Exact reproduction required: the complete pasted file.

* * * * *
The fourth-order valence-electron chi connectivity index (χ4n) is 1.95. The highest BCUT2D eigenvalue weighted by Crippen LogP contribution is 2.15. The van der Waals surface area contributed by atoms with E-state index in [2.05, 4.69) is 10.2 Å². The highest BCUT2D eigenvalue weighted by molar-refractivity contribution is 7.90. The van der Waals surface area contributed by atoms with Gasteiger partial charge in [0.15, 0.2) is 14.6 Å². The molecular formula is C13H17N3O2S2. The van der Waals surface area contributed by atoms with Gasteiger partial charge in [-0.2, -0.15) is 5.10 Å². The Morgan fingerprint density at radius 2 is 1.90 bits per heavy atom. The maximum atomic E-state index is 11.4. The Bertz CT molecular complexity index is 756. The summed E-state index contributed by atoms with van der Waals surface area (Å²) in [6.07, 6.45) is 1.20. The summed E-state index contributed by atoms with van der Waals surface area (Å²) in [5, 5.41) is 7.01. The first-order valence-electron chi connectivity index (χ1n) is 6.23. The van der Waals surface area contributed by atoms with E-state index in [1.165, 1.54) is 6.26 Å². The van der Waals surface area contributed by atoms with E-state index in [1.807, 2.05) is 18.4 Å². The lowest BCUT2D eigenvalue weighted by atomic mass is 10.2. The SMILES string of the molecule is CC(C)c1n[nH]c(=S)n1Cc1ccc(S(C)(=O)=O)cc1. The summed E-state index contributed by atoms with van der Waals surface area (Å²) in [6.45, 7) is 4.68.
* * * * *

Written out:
The fourth-order valence-electron chi connectivity index (χ4n) is 1.95. The highest BCUT2D eigenvalue weighted by Crippen LogP contribution is 2.15. The van der Waals surface area contributed by atoms with E-state index in [2.05, 4.69) is 10.2 Å². The highest BCUT2D eigenvalue weighted by molar-refractivity contribution is 7.90. The van der Waals surface area contributed by atoms with Gasteiger partial charge in [0.15, 0.2) is 14.6 Å². The molecular formula is C13H17N3O2S2. The van der Waals surface area contributed by atoms with Gasteiger partial charge in [-0.2, -0.15) is 5.10 Å². The Morgan fingerprint density at radius 2 is 1.90 bits per heavy atom. The maximum atomic E-state index is 11.4. The Bertz CT molecular complexity index is 756. The summed E-state index contributed by atoms with van der Waals surface area (Å²) in [6.07, 6.45) is 1.20. The summed E-state index contributed by atoms with van der Waals surface area (Å²) in [5, 5.41) is 7.01. The first-order valence-electron chi connectivity index (χ1n) is 6.23. The van der Waals surface area contributed by atoms with E-state index in [1.165, 1.54) is 6.26 Å². The van der Waals surface area contributed by atoms with E-state index in [1.807, 2.05) is 18.4 Å². The lowest BCUT2D eigenvalue weighted by atomic mass is 10.2. The SMILES string of the molecule is CC(C)c1n[nH]c(=S)n1Cc1ccc(S(C)(=O)=O)cc1. The summed E-state index contributed by atoms with van der Waals surface area (Å²) in [6.45, 7) is 4.68.